21. Tracey, TWO to THREE DAYS after vaccination. I have an overachiever .
  22. C.P., "I remember after being married for a few years (did not know he had TS) . . ." You have no idea how meaningful, hopeful, and inspirational that was for me. By the way, I live near "the Valley," so if my son were to develop a word tic like "um," "dude," or "like," no one would ever notice. Tami
  23. C.P., I feel your pain. Has he been sick recently? Could he be coming down with something? It seems like some of our kids consistently react right before showing symptoms of illness, some during, and some after. My son's tics had been gone for about a month. He cought something and still didn't tic (although he was somewhat sensitive). Then he started ticcing again (slight shaking of the head as in "no") and I noticed large swollen lymph nodes in his neck. Then I noticed a golf ball sized one in my neck, and my sister (I see her once a week) has them too. I guess what I'm saying is that three of us having it means it has to be a virus or bacteria, and it set him off again. Can you rule out a low grade infection? Tami
  24. WARNING: I am going to rant. I got a really strong sense of "Mommy blame" from this study. Even the language suggested it -- "maternal smoking" was repeatedly used instead of "fetal exposure." I know that ultimately they pointed to lack of oxygen, but seriously, previous generations of mothers smoked more and prenatal care is so superior now. This should indicate decreasing rates. It used to be thought that overbearing mothers caused kids to have tics (and autism). Now its mothers who smoke. I think that the link is genetic. "Overbearing" indicates OCD, not environmental influence, and some smokers are self-medicating for ADHD. My mother smoked, and I don't have tics. I have never smoked, and my son has them. When my mother started smoking, doctors were appearing in cigarette ads. Our local 50's Cafe has some of the old print ads on the walls. They say things like, "4 out of 5 doctors recommend . . . " One even features a former President of the United States. I can only imagine that in 40 years our children will read things like "Mothers who vaccinated their children . . ." and "Mothers who allowed their children to eat Cheetos and other synthetically colored preserved foods . . ." As for the PANDAS moms, I don't know how they will blame you, but I am confident that they will find a way.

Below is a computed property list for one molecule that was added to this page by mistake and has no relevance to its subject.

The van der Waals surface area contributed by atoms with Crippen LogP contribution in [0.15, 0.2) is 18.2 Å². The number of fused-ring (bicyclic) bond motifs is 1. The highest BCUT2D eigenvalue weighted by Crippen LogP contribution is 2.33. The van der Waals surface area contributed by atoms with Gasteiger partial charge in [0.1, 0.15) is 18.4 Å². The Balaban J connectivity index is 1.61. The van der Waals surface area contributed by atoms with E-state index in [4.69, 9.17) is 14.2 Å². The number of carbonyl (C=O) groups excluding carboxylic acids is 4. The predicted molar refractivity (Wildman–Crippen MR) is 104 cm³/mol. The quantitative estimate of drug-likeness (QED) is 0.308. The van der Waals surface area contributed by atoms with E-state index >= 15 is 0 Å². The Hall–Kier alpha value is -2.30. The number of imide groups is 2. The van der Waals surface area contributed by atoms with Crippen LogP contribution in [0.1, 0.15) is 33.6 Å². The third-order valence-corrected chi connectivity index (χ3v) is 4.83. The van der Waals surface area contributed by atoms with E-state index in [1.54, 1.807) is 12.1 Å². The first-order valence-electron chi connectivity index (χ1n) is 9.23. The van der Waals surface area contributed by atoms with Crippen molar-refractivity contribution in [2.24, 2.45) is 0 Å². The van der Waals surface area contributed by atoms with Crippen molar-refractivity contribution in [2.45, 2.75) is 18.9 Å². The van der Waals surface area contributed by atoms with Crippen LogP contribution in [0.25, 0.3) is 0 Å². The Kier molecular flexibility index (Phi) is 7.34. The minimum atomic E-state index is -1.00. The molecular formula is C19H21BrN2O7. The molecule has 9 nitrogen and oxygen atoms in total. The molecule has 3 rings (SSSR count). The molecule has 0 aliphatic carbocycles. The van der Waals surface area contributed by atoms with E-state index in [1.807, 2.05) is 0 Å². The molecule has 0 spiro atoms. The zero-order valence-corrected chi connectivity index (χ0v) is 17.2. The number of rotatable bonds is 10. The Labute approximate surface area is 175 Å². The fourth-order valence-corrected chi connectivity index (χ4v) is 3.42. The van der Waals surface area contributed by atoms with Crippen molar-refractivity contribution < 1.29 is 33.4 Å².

25. Carolyn, I haven't had time yet to follow your links. I really want to study this before I start asking you questions. But one thing jumped off the page and screamed at me: "Tylenol cripples the sulphation (detox) pathway." Pediatricians routinely recommend that you give babies Tylenol BEFORE vaccinations! Many parents give it to them after too. Also, I have an appointment with the naturopath next week.